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He Just Wouldn’t Die

Whenever you think that you are having a bad day, spare a thought for young Charles Joel Grantham. In 1874 he hadn’t had much luck at the Walhala goldfields so he was making his way to the new Haunted Gully diggings in Berwick. As he neared the area where Pakenham Secondary College is today, he met a man walking in the other direction. They discussed this and that and the fellow told him he was on his way to Walhala. Charlie told him about the bad state of affairs up there before they bid each other good bye.

Charlie made his way to Bourke’s Hotel (corner of Toomuc Valley Road) where he stopped for an ale. As he waited for his second drink, the man entered the pub and said that he had decided not to go on to Walhala. They each had a drink and then left, both traveling towards Berwick and the Haunted Gully diggings.

As they neared the area where Starling Road is today, the fellow said that he knew a shortcut and they left the Gippsland Road (Princes Highway) together. A little way down the track the fellow pulled out a revolver and shot poor Charlie in the head. The shot went between Charlie’s right ear and eye and between his jawbones. He was knocked down and when he came to, he found the fellow hitting him about the head with the butt end of the revolver. They struggled and the fellow tried to strangle Charlie with one hand while aiming the revolver at Charlie’s chest. Again Charlie fought back and the man grabbed a stout stick and twice hit Charlie over the head. And yet again Charlie struggled to his feet (he would have made a wonderful boxer). This time Charlie struggled towards the main road.

Obviously things were not going to plan for our bushranger so he asked Charlie to shake hands and make up. He also asked Charlie to tell people that they were mates and had had a little fight.  Somehow Charlie made it back to the Princes Highway and managed to flag down a passing horse and dray. He was taken to Dr. Helm’s surgery in Berwick and then to the Alfred Hospital where he spent 12 days.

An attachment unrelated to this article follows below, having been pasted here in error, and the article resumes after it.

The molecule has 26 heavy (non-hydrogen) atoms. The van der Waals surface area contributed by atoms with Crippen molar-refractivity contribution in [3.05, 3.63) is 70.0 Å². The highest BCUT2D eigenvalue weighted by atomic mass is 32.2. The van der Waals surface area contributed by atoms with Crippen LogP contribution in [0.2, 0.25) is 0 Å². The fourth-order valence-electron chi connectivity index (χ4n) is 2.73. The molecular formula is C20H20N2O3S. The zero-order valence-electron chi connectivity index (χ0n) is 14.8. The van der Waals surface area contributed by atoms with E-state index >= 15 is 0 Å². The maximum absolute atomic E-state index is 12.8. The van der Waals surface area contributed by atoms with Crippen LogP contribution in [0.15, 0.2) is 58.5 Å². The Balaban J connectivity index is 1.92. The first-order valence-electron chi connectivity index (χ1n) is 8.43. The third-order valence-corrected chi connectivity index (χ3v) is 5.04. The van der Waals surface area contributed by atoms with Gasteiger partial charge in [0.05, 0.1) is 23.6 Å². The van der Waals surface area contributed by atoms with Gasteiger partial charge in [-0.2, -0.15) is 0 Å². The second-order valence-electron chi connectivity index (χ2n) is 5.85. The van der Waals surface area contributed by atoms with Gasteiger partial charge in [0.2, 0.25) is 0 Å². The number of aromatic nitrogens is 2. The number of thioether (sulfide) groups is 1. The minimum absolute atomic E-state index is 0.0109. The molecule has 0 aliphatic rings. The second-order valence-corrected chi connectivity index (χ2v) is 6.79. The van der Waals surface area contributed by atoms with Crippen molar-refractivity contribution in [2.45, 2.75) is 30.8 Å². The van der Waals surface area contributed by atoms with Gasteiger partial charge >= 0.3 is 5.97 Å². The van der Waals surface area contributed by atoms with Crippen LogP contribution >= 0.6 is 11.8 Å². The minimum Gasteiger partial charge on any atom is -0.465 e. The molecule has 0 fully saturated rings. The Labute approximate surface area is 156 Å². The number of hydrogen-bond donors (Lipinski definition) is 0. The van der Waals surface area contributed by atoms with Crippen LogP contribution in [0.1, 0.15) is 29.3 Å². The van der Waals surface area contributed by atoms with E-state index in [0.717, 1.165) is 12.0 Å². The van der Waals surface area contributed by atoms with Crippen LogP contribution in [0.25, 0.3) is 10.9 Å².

Charlie was able to give the police a very good description of the man who attacked him. He was about 20 years of age, 5 ft 8 inches tall, dark hair, smooth face, swarthy complexion, a mark or scar on one cheek and had one leg shorter than the other. In the days following the attack, police arrested a man named Patrick O’Connell. O’Connell fitted the description of the bushranger and was in the vicinity during the attack. He owned a revolver and had blood on his clothes which he explained was from killing a diamond snake. The police determined that his story checked out and released him, stating that they were after a second man who was well known to the police.

Within a few weeks a man named Henry Williams was arrested. It was generally known that he was a “Card Sharper” (illegal card player and gambler ) He also fitted the description of the bushranger and it appeared that he was in the vicinity during the attempted murder. Numerous people identified him as the suspect including Catherine Bourke from the Highway Hotel, and George Craik from Berwick.

But many people also gave him alibis. It was on the basis of these alibis that  the police were unable to secure a guilty verdict and Henry Williams was released. When the judge made the announcement he also added “Williams had three times been convicted of felony, but owing to the nature of our law, the fact could not be communicated to the jury, or probably it might have affected their verdict.”

In the course of investigating this story I have come upon another very curious crime. In 1869, Charlie’s brother, Henry Joseph was found dead at his farm in Gordens near Ballan in Victoria. Henry had an argument with his wife Charlotte and struck her. She left and went to her sister’s house. When she returned a day or so later she went looking for her husband, whom she couldn’t find. She went to bed and in the morning went to the well to draw water. The well was covered with a stone and so she removed it. While drawing water up, she noticed a hat floating in the water. She went and told her brother-in-law, (our own little Charlie) that either his or his brother’s hat was floating in the well. Charlie got a ladder and went down to investigate and found his brother’s body.

The crime was investigated and the verdict returned “The deceased was drowned in a well on his own farm, but how, or by what means, there was no evidence before the jury to prove.”

Charlie went on to marry Margaret Lamplough in 1877. In 1892 he divorced Margaret and in 1893 married Jane Elizabeth Basher.  They moved to Western Australia where Charlie was a miner in the rough and tumble town of Norseman,